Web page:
Is Cornstarch Gluten-Free?
Brands of Cornstarch That Are Gluten-Free
Purecornstarch is gluten-free—as you might have guessed from the name, it's a starch derived from corn, not from the gluten grains wheat, barley, or rye. is a gluten-free grain.
However, not every brand of cornstarch on the market is considered safe on the for those who have and non-celiac .
Why Aren't All Cornstarch Brands Gluten-Free?
Fortunately, there are multiple nationally distributed brands of cornstarch that are considered gluten-free. In addition, you can assume that any cornstarch used to make gluten-free-labeled products also is safe.
Gluten-Free Cornstarch Brands (Plus Some That Aren't Safe)
Here's a list of commonly-available brands of cornstarch, along with what their manufacturers say about their gluten-free status:
- Argo & Kingsford's cornstarch. Argo & Kingsford's makes only two products: cornstarch and baking powder (which includes cornstarch). According to the company's page, both products are considered gluten-free. Argo baking powder is both gluten-free and aluminum-free. Both use GMO ingredients, according to the company.
- Bob's Red Mill cornstarch. This cornstarch is made on Bob's dedicated gluten-free equipment (note: the equipment also processes the company's gluten-free oatmeal, so if you're sensitive to oats, you might need to steer clear). Bob's Red Mill tests its gluten-free products to make sure they contain fewer than 20 parts per million of gluten.
- Clabber Girl cornstarch. Clabber Girl (a well-known manufacturer of baking powder) says that its cornstarch is "naturally gluten-free." The company makes a wide variety of dessert mixes under different brand names, but none contain gluten. It also makes a few gluten-free-labeled mixes, including banana bread, chocolate chip cookie, and brownie mix.
- Cream cornstarch. This brand first was introduced in 1898 in Baltimore, Md., and has been sold ever since, both in the United States and overseas. The company does not state whether or not Cream is considered gluten-free.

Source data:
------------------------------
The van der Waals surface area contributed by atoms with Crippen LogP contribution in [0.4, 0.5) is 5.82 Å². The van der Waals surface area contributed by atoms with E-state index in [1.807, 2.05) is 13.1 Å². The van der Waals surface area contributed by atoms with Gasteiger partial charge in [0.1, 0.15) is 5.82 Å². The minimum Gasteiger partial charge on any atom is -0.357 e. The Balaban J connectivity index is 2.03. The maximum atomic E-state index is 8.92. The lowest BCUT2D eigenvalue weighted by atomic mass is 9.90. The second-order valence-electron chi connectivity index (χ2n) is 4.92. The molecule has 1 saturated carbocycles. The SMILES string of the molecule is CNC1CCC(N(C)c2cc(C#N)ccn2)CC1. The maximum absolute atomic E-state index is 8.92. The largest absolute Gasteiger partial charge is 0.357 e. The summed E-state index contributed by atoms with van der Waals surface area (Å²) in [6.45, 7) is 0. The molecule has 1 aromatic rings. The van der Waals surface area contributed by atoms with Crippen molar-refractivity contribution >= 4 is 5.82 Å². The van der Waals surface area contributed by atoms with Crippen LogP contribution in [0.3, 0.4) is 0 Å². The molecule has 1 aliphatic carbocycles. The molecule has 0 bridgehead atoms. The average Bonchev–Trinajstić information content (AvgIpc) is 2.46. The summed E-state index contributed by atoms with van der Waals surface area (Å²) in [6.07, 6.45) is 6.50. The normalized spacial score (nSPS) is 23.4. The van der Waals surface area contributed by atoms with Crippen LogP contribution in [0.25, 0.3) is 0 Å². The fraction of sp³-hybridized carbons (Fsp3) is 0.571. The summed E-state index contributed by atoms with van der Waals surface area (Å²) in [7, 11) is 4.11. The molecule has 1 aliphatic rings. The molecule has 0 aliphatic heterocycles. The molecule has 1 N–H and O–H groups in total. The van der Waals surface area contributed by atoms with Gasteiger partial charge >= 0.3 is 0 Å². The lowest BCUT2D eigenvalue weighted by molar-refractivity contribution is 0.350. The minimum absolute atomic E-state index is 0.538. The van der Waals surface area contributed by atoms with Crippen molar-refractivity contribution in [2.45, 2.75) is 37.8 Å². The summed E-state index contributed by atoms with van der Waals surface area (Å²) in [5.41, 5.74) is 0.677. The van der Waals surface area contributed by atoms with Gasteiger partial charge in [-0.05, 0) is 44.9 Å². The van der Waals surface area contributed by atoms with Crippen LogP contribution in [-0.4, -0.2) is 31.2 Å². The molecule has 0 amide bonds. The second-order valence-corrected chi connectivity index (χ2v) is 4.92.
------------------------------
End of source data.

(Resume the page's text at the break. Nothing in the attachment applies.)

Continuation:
- Frontier Natural Products cornstarch. Frontier, a member-owned co-op offers cornstarch in bulk, along with a wide variety of other products (including many that contain gluten). Although Frontier has a handful of products it considers gluten-free, cornstarch is not among them. Therefore, you'd be better off getting your cornstarch elsewhere—Frontier cornstarch could be subject to cross-contamination.
- Hearth Club cornstarch. Clabber Girl also makes Hearth Club products, including Hearth Club cornstarch. Hearth Club cornstarch is considered "naturally gluten-free."
- Hodgson Mill cornstarch. Most people who follow the gluten-free diet are familiar with Hodgson Mill, which produces a wide variety of gluten-free baking ingredients and mixes. Its cornstarch is certified gluten-free by the Celiac Support Association, which requires products to contain less than 5 parts per million of gluten. Hodgson Mill cornstarch also is non-GMO.
Why Cornstarch Is Useful for Gluten-Free Cooking
To create cornstarch, manufacturers take corn kernels, grind them, and then wash them in order to separate the starch component from the corn's protein, fiber, and oil components. The result is a fine, powdery substance that can be used in cooking and baking. You also can use cornstarch to starch your clothes, to clean silver, to make holiday ornaments, or even to polish your car.
Cornstarch appears frequently in gluten-free recipes—you can use it to thicken gravies and soups, and it serves as an important component of many gluten-free flours, cakes, and breads.
Video: 3 Gluten Free Flours You Should be Using and Easy to Make Recipes
How to Add a Betta to a Community Tank
9. Your perspective changes
7 Healthy Eating Mistakes Everyone Makes
10 High Street Clutch Bags That Could Be Designer
Fried Peach Pies
Prince Harry And Meghan Markle Had A Shockingly Low-Key New Years Eve
How To Apply Blusher: The Beauty Hacks You Need Right Now
Dion Lee Announces Singapore Fashion Week Show
The Real Risks Of Smoking Weed
How to Give a Sensual Foot Massage
How to Use NEAT to Treat Allergies